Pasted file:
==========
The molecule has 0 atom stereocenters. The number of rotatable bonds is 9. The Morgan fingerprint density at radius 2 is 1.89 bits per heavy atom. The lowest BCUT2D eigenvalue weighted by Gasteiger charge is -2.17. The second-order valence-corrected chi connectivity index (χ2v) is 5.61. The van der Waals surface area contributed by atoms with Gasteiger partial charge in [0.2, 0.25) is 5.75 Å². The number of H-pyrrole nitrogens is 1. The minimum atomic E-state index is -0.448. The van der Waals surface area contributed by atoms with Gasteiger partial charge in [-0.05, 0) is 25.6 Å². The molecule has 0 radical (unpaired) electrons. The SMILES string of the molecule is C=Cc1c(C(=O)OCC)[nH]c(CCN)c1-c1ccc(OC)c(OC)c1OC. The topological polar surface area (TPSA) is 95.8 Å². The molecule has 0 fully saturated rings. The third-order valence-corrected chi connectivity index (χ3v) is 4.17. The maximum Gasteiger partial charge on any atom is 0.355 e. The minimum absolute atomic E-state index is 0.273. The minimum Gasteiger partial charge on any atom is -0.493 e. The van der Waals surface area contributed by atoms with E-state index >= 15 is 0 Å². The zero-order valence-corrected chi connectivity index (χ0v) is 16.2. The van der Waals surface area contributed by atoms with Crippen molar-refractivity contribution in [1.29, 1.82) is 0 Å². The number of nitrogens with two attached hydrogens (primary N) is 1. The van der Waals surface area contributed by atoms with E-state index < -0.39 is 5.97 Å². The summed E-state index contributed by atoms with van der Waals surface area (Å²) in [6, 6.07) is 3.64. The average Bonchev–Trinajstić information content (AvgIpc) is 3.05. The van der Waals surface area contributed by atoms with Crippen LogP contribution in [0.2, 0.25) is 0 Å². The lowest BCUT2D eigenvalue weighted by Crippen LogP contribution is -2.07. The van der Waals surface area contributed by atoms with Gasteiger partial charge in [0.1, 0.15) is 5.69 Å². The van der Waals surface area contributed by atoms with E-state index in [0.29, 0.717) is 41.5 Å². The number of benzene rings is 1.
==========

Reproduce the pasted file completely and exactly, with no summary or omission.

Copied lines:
The molecule has 0 atom stereocenters. The number of rotatable bonds is 9. The Morgan fingerprint density at radius 2 is 1.89 bits per heavy atom. The lowest BCUT2D eigenvalue weighted by Gasteiger charge is -2.17. The second-order valence-corrected chi connectivity index (χ2v) is 5.61. The van der Waals surface area contributed by atoms with Gasteiger partial charge in [0.2, 0.25) is 5.75 Å². The number of H-pyrrole nitrogens is 1. The minimum atomic E-state index is -0.448. The van der Waals surface area contributed by atoms with Gasteiger partial charge in [-0.05, 0) is 25.6 Å². The molecule has 0 radical (unpaired) electrons. The SMILES string of the molecule is C=Cc1c(C(=O)OCC)[nH]c(CCN)c1-c1ccc(OC)c(OC)c1OC. The topological polar surface area (TPSA) is 95.8 Å². The molecule has 0 fully saturated rings. The third-order valence-corrected chi connectivity index (χ3v) is 4.17. The maximum Gasteiger partial charge on any atom is 0.355 e. The minimum absolute atomic E-state index is 0.273. The minimum Gasteiger partial charge on any atom is -0.493 e. The van der Waals surface area contributed by atoms with E-state index >= 15 is 0 Å². The zero-order valence-corrected chi connectivity index (χ0v) is 16.2. The van der Waals surface area contributed by atoms with Crippen molar-refractivity contribution in [1.29, 1.82) is 0 Å². The number of nitrogens with two attached hydrogens (primary N) is 1. The van der Waals surface area contributed by atoms with E-state index < -0.39 is 5.97 Å². The summed E-state index contributed by atoms with van der Waals surface area (Å²) in [6, 6.07) is 3.64. The average Bonchev–Trinajstić information content (AvgIpc) is 3.05. The van der Waals surface area contributed by atoms with Crippen LogP contribution in [0.2, 0.25) is 0 Å². The lowest BCUT2D eigenvalue weighted by Crippen LogP contribution is -2.07. The van der Waals surface area contributed by atoms with Gasteiger partial charge in [0.1, 0.15) is 5.69 Å². The van der Waals surface area contributed by atoms with E-state index in [0.29, 0.717) is 41.5 Å². The number of benzene rings is 1.